Media consumption habits of men and women differ, particularly on the Internet. A report from Forrester Research called “Men are from CNET, Women are from iVillage” identifies the divergence in men and women’s behavior online, as well as with other forms of media.
In a typical week, men spend 10.2 hours on a PC, 6.7 of which are spent on the Internet. Women spend a total of 8.5 hours using a computer, 5.3 of those are online. Media consumption across all categories, except reading magazines, is higher among men by an average of seven hours per week.
On the Web, men tend to surf for news, magazines, finance, job and career information. They also visit discussion boards and comparison shop. Online activities for women skew more toward utility; they get movie information, play games, share photos, and use online phone directories.
|Time Spent On Media Activities (hours)|
|Watching movies on video or DVD||3.7||3.3||3.5|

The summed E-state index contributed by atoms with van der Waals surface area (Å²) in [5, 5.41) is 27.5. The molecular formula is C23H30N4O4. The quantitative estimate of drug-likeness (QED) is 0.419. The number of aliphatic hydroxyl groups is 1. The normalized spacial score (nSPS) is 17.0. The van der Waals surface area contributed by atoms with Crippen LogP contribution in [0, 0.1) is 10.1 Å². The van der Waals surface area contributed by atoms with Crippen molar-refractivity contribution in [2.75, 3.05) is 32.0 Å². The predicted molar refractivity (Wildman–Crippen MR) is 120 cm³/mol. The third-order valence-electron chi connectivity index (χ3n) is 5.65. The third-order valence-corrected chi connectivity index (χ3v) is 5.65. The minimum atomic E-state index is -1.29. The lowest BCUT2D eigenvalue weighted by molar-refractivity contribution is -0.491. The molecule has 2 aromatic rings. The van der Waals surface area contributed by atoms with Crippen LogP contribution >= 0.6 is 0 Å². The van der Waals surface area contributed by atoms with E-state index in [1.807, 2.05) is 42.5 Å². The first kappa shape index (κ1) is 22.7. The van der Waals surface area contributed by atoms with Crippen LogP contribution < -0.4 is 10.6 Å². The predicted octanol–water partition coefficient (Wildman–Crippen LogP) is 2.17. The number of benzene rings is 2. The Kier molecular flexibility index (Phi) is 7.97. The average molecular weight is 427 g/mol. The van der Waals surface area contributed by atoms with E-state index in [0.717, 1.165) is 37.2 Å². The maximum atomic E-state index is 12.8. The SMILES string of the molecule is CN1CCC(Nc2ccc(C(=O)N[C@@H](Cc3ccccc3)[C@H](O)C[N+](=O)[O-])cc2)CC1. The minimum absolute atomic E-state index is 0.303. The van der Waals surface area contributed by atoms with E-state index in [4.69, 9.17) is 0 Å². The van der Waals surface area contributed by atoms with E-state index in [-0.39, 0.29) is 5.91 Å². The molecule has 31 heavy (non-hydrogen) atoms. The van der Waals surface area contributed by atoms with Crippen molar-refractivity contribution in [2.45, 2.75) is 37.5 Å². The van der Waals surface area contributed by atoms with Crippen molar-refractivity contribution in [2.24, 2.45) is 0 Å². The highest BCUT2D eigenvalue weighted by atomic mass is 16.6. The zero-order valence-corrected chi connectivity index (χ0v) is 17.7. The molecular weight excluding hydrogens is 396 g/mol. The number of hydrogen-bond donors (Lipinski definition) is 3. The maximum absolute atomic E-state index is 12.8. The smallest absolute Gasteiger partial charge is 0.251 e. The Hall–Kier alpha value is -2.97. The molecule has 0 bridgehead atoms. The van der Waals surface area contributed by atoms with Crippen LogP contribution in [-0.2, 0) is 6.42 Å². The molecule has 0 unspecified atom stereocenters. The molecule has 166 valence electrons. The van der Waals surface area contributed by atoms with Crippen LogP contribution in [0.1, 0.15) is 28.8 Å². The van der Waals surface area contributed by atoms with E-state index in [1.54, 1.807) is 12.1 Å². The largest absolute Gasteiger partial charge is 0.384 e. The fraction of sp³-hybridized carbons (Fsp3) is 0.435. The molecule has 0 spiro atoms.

|Listening to the radio||8.1||6.9||7.4|
|Playing video games||1.7||0.8||1.2|
|Using the Internet||6.7||5.3||5.9|
|Using a PC (including time using the internet)||10.2||8.5||9.3|
|Note: Respondent base is North American consumers.|
|Source: Forrester Research, Inc.|
The report says men are 60 percent more likely to research financial data than women. Women, however, are more inclined to use the Web to search for bargains and download coupons. One activity where women outpace men is IM, however that is only a slight lead.
Data was compiled using Forrester’s Consumer Technographics. It consisted of a Web-based survey of over 5,000 U.S. and Canadian individuals.
According to a survey conducted as part of OnBrand Magazine's State of Branding Report 2017, marketers are well aware of the new technologies that are expected to be important to their brands in coming years, but the majority aren't rushing to invest in them before they're fully-baked.
The rise of YouTube and digital video generally has a lot to do with the rise of the internet and the abundance of digital video content. But YouTube's ascendency is also the result of Google's savvy use of algorithms.
In January, following U.S. President Donald Trump's temporary immigration ban, Starbucks announced that it would hire 10,000 refugees over the next five years.
According to data gathered for the report,‘Communications Infrastructure: The Backbone of Digital,’ 88% of IT professionals and 61% of marketers ranked their company’s current communication infrastructure as 'cutting-edge' or 'good.'